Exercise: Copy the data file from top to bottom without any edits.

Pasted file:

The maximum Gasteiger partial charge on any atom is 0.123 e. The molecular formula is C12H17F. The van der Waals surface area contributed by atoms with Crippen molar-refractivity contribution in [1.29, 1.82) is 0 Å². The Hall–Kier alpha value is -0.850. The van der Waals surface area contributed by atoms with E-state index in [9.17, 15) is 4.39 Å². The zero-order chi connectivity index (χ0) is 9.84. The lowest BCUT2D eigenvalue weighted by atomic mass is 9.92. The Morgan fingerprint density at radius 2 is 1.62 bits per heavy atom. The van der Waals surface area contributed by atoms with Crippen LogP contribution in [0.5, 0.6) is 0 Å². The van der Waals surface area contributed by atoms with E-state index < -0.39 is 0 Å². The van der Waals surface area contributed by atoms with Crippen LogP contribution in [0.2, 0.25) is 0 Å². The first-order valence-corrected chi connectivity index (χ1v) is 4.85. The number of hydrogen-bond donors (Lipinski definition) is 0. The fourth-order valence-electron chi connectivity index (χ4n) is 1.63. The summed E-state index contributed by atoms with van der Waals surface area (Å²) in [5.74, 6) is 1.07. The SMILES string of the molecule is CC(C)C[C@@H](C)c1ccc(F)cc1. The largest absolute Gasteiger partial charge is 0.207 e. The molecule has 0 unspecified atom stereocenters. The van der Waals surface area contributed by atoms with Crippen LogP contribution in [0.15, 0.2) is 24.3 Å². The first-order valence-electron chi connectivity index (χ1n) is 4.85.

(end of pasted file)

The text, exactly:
The maximum Gasteiger partial charge on any atom is 0.123 e. The molecular formula is C12H17F. The van der Waals surface area contributed by atoms with Crippen molar-refractivity contribution in [1.29, 1.82) is 0 Å². The Hall–Kier alpha value is -0.850. The van der Waals surface area contributed by atoms with E-state index in [9.17, 15) is 4.39 Å². The zero-order chi connectivity index (χ0) is 9.84. The lowest BCUT2D eigenvalue weighted by atomic mass is 9.92. The Morgan fingerprint density at radius 2 is 1.62 bits per heavy atom. The van der Waals surface area contributed by atoms with Crippen LogP contribution in [0.5, 0.6) is 0 Å². The van der Waals surface area contributed by atoms with E-state index < -0.39 is 0 Å². The van der Waals surface area contributed by atoms with Crippen LogP contribution in [0.2, 0.25) is 0 Å². The first-order valence-corrected chi connectivity index (χ1v) is 4.85. The number of hydrogen-bond donors (Lipinski definition) is 0. The fourth-order valence-electron chi connectivity index (χ4n) is 1.63. The summed E-state index contributed by atoms with van der Waals surface area (Å²) in [5.74, 6) is 1.07. The SMILES string of the molecule is CC(C)C[C@@H](C)c1ccc(F)cc1. The largest absolute Gasteiger partial charge is 0.207 e. The molecule has 0 unspecified atom stereocenters. The van der Waals surface area contributed by atoms with Crippen LogP contribution in [0.15, 0.2) is 24.3 Å². The first-order valence-electron chi connectivity index (χ1n) is 4.85.